This article provides analysis on people in persistent poverty and their associated characteristics.
It shows that:
- In 2013, 7.8% of the UK population were considered to be in persistent income poverty, equivalent to around 4.6 million people. Persistent poverty is defined as being in relative income poverty both in the current year and at least two out of the three preceding years.
- In 2013, the UK persistent poverty rate was less than half the overall poverty rate of 15.9%. By comparison, in many other EU countries, the persistently poor make up a higher proportion of those in poverty.
- Since 2008 (the first year for which comparable EU longitudinal data are available), the UK has consistently had a persistent poverty rate lower than the EU average.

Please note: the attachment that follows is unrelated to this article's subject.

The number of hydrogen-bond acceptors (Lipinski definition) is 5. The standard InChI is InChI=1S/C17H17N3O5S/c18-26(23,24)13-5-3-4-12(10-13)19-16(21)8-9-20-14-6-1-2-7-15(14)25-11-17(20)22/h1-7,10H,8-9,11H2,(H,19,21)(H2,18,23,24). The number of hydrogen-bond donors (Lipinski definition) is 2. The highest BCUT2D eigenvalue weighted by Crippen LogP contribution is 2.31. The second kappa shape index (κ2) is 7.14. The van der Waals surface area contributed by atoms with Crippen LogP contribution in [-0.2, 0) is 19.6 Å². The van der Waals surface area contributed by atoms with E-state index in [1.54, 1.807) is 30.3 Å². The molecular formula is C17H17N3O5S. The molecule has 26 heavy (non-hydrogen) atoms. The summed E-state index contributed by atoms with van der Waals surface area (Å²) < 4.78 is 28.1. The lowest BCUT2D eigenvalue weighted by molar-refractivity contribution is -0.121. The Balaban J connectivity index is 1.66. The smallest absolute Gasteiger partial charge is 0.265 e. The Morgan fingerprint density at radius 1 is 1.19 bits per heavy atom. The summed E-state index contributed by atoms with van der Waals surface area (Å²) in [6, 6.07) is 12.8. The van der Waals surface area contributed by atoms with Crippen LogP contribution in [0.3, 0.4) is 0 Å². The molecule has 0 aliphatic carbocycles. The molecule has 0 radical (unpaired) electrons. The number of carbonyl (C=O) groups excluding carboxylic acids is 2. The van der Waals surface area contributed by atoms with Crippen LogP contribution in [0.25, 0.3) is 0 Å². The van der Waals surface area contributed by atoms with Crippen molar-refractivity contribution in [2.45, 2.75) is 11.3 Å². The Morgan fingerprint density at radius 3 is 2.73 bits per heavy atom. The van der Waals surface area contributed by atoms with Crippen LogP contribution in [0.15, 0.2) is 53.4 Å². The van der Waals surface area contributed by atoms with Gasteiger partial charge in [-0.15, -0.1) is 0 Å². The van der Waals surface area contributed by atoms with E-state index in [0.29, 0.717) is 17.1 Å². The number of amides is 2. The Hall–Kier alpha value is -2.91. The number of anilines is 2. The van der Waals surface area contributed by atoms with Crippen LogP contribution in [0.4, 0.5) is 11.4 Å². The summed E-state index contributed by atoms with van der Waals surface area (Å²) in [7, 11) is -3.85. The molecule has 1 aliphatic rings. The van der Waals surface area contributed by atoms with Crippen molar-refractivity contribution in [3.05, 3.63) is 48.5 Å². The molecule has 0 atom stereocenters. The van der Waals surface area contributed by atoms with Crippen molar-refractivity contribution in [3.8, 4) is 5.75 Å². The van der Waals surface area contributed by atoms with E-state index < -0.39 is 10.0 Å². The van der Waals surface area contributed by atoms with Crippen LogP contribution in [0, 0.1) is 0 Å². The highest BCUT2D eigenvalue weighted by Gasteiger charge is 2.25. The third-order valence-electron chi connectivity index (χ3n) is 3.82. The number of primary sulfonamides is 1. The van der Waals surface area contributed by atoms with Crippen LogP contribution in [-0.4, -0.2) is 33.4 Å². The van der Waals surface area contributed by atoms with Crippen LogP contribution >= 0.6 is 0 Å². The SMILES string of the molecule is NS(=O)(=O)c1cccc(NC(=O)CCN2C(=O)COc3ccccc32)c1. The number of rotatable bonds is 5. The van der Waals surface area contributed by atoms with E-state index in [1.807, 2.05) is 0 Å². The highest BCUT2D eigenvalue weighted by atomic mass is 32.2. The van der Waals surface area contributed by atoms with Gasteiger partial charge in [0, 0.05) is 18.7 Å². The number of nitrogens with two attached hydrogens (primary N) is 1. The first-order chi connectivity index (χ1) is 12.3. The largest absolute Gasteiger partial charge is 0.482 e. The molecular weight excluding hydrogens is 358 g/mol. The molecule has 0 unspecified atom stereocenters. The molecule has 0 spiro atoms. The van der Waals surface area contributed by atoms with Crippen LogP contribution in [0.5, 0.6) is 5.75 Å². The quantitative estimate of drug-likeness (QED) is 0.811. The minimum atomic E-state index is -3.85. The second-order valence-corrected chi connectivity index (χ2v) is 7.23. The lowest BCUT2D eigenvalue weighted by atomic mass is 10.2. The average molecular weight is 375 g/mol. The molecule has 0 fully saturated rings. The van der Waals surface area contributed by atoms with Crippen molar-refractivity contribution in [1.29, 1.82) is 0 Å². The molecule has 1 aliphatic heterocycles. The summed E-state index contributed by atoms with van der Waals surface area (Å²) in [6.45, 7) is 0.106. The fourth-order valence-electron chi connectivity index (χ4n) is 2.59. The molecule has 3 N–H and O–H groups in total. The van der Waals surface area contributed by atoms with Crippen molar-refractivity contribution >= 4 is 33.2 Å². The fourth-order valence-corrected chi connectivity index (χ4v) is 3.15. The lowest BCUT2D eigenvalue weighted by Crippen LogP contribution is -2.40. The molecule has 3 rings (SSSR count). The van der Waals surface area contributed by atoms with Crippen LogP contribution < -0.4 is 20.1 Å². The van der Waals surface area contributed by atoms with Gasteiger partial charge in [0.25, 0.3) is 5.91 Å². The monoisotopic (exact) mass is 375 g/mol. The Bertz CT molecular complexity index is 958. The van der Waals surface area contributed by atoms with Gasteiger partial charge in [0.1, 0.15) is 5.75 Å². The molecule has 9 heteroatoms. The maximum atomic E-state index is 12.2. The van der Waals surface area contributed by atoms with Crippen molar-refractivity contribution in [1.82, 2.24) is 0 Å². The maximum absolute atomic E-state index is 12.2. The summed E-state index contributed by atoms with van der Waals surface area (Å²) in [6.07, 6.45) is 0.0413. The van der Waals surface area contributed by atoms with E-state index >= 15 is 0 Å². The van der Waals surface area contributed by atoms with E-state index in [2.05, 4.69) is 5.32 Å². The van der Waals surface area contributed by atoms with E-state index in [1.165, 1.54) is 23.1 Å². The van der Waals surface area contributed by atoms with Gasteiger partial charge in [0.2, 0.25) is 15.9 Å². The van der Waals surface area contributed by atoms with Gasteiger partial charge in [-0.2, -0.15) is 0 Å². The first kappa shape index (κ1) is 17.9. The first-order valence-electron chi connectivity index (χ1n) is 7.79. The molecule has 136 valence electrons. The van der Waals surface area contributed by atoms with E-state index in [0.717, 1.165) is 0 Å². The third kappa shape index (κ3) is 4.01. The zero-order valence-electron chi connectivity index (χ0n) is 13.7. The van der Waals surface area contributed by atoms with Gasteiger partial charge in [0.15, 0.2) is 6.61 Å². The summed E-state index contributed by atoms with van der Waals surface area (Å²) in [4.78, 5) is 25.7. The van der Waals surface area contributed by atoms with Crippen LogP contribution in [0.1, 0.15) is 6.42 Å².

- Almost a third (33%) of the UK population experienced poverty in at least one year between 2010 and 2013, equivalent to approximately 19.3 million people. In contrast, across the EU as a whole, a quarter (25%) of people were in poverty at least once during that period, with a larger proportion of people in the UK experiencing poverty at least once over those 4 years than in many other EU countries.
- Almost 40% of those aged 65 years and over in the UK experienced poverty at least once between 2010 and 2013, compared with around 30% of those under 65.
- In the UK, 60% of those living in single parent households and almost half (46%) of those in single adult households experienced poverty at least once in the four years between 2010 and 2013 compared with less than a third of those living in households with two or more adults.
Chosen excerpts by Job Market Monitor. Read the whole story at Persistent Poverty in the UK and EU, 2008-2013 – ONS.